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Mr. Money Mustache Bares All

January 21st, 2013 at 07:56 pm

Mr. Money Mustache bared all - his spending for the past 3 years.

He spent about $24,000 last year (Family of 3 with a home in Colorado). Cutting all the fat could have easily lived on $14,000.

http://www.mrmoneymustache.com/2013/01/21/exposed-the-mmm-fa...

I can relate to Mr. MM. *Obviously* we don't live anywhere near this lean. On a scale of 1 - 10, MMM is maybe a 10. (Or an 11?) No doubt about it!! I am nowhere near a 10. BUT, I can still totally relate. I am used to people telling me that our lifestyle is impossible on my income. We are clearly on a continuum where we spend less money every single year. We will probably never live as extreme as MMM, but are generally headed in the same direction.

I share because anyone can learn from MMM and he gives us all a direction to strive for. Even if we only want to be 4, 5 or 6 on this scale. You don't have to be a 10 to see the benefits.

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Comparative notes on MMM's spending reveal:

Mortgage - we have a mortgage but no intention to keep one forever. Right now our mortgage runs us about $7,500 per year in mortgage interest. Not there yet, but eventually we will be down to $0.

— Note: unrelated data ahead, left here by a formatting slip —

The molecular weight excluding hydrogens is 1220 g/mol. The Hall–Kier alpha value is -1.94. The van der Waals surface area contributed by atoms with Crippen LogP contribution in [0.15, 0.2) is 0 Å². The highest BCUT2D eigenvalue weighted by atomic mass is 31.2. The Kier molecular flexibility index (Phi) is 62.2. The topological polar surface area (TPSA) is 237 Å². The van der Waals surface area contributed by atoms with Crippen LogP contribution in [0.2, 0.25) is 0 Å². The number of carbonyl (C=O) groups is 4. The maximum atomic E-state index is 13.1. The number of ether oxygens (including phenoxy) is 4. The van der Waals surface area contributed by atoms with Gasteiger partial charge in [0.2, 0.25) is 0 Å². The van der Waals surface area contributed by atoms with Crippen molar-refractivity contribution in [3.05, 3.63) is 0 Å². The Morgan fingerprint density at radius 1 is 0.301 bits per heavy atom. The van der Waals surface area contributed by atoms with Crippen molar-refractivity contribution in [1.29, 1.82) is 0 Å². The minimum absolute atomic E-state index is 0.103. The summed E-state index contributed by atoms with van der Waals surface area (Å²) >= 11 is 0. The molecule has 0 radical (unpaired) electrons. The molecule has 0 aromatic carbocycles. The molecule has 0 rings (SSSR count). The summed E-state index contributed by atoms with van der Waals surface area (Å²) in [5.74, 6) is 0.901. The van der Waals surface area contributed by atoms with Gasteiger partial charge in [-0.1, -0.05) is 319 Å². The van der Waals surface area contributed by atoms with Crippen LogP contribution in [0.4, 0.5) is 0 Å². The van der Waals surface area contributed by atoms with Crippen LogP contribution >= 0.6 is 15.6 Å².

**Plus, regionally, we have *always* kept our housing costs VERY low. Very key for living well while spending less.**

Property Taxes - As long as we don't buy up over time (lord knows we have no plans for that!), property taxes are actually pretty inexpensive in California. I Can compete with MMM here. In fact, the property taxes on our home are the same as they were on our last condo in more expensive city. (Value of both homes was the same, thought current home is far more luxurious). So basically, we have never "bought up" our property taxes, and no plans to in the future.

Food and Dining We are very much in line with MMM. I'd say we eat quite well, but eat the bulk of our meals at home. This was a habit we solidifed when my spouse was first laid off from his job (I was first pregnant). This has been REALLY key in living on a lower income. I have always been surprised how much we could stretch our budget by eating at home. We improve with time. We are always learning and getting more efficient. I expect the tides to turn at some point because I have 2 extremely high-metabolismed boys. Teenage years might be fun! But in the interim, we have improved every single year, for about a decade. Even adding two mouths to feed. We are just much more efficient than when we ever fed just us. (We used to probably eat out most the time - we worked long hours and both had a lot of meals provided by employers).